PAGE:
We’re probably still feeling the effects of another 8th inning collapse today. It’s certainly getting old. So maybe it’s beneficial to focus on something positive. That’s what everyone tells me in times of trouble, and surprisingly it usually works. I know, I wouldn’t have thought so either.
For most of the season, I’ve been just a touch skeptical on Ian Happ. You’d have to be blind to not see the potential, clearly. And the power has always been on display. But it felt like there was far too much swing-and-miss at times, and swing-and-miss in the same fashion. You could throw sliders at his ankles every pitch and there was no way he was going to lay off. Or you could beat him with high fastballs. All of it made me wonder, just for this year, if it was worth having the cinder block on his left hand in the field, where he didn’t seem to fit anywhere.
Well, that’s pretty much changed the past five weeks.
Since August 1st, Happ is slashing .282/.356//.615. The equals a .971 OPS and a 138 wRC+. The dude can go out in the field in a clown suit with those sort of numbers and ain’t nobody complaining. He’s still got a 31% K-rate, which I think is just going to be the way things are here. When balanced with a 10% walk-rate, I’ll deal with it for now.
So how did we get here? Well, simply, Happ has gotten more selective on everything. Here’s his swing-percentage on all pitches before Aug 1. and after:
The curve is also tempered that he’s lowered his swing-rate when batting left-handed against righties by a couple percentage points. His whiff rates have remained pretty consistent, but when you’re swinging at less pitches overall you’re obviously whiffing at them less (it’s that kind of hard-hitting analysis that you come for, clearly).
The discipline extends to location, too. Here’s the difference before and after Aug. 1st while hitting left-handed:
The discipline hasn’t quite extended to curves and sliders at his ankles yet, but he is making more contact on them. Here’s his whiff rate pre- and post-August 1st on curves, sliders, changes, and splitters:
As a result, Happ is hitting .400 on sliders where he was hitting just .207 before.
There are obviously still holes to fill. He’s swinging at too many breaking pitches out of the zone. But now that the fastball above the zone isn’t quite the problem, that’s probably the next step because he’ll see more of them. Also, things right-handed have not gone as well, which is probably less of a problem when (and if) Addison Russell is healthy and the lineup against lefties has Baez at second, Almora in center, and most likely Zobrist in right.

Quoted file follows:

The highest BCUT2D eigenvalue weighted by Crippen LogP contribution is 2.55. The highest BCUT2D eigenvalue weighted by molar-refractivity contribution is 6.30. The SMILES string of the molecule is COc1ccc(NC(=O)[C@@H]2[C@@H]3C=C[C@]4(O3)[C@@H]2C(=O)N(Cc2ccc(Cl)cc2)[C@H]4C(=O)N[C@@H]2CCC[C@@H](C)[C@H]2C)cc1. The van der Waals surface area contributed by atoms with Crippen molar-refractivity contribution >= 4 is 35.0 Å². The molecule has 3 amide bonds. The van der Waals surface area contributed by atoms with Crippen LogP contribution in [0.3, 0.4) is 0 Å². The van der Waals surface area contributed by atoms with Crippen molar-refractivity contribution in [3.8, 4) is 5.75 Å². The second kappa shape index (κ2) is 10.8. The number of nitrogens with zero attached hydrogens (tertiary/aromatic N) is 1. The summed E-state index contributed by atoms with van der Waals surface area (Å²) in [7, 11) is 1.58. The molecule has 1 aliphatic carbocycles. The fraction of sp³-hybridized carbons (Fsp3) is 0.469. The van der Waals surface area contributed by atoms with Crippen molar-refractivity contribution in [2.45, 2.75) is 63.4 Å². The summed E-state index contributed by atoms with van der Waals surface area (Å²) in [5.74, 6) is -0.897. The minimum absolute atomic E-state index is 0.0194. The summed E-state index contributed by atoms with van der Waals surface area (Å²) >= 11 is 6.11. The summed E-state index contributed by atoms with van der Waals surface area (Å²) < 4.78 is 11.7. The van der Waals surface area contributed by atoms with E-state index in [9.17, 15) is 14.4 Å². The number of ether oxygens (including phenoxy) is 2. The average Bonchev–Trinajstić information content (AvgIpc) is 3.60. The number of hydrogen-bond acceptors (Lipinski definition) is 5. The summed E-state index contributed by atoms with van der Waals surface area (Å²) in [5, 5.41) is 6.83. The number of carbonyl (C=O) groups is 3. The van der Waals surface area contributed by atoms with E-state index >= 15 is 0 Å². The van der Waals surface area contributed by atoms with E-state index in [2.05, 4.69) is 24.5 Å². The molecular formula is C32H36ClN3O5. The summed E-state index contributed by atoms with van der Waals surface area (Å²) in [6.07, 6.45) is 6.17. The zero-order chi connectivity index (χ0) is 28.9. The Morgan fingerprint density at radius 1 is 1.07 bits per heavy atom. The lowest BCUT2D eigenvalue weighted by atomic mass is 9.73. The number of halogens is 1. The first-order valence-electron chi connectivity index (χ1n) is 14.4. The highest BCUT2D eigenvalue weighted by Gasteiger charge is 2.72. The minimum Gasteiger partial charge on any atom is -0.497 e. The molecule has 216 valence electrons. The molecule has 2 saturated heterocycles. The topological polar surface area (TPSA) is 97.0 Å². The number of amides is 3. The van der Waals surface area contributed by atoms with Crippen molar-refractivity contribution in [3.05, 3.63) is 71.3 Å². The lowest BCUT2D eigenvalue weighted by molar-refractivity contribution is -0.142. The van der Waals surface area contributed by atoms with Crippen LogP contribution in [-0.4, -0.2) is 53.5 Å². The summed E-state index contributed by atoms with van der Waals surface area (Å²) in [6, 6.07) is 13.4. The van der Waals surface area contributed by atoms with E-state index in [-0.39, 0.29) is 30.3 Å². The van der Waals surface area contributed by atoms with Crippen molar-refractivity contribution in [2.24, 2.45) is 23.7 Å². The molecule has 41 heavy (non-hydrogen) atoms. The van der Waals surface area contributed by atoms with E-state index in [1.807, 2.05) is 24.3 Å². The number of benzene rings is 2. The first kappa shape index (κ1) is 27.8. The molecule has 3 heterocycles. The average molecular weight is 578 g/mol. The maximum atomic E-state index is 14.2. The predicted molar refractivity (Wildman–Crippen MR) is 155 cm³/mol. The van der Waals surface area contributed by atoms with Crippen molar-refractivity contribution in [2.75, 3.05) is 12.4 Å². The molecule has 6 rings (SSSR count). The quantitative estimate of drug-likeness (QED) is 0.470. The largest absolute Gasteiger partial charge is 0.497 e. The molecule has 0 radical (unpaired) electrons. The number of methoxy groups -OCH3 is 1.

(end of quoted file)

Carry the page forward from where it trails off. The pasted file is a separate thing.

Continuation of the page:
Happ’s problems right handed come from a worse eye than as a lefty. His walk-rate as a righty is half of what it is as a lefty. He hits for a better average right-handed, though that might have to do with a BABIP that’s 80 points higher. And he hits the ball way harder as a lefty (35% hard contact rate from that side vs. 24.2% as a righty).
The problems have remained the same right-handed both before and after his August 1st awakening from the left-side of the plate. You can beat him with high-fastballs…
But he is slowly laying off the breaking pitches at his ankles, though has some way to go:
There’s a little left in the season where restricting Happ to only batting left-handed wouldn’t cost him too much development time. And there isn’t time for development now anyway. It would lead to more time for Zobrist, which isn’t necessarily a good thing but he’s been better in the same time frame as well. But that also hinges on the health of Russell, so until then Happ might just have to gut it out against righties or hopefully the light bulb goes off.
It still feels like this winter, or next, or sometime, that there’s going to be a decision between Happ and Schwarber. Unless you think that Happ will eventually learn the nuances of center or second. I remain skeptical. And with Arrieta leaving almost assuredly, as well as with Lackey, and an aging Lester, the Cubs might need a plus defensive infield. But that’s a question for another time. Right now, Happ is shoring up one spot in the lineup.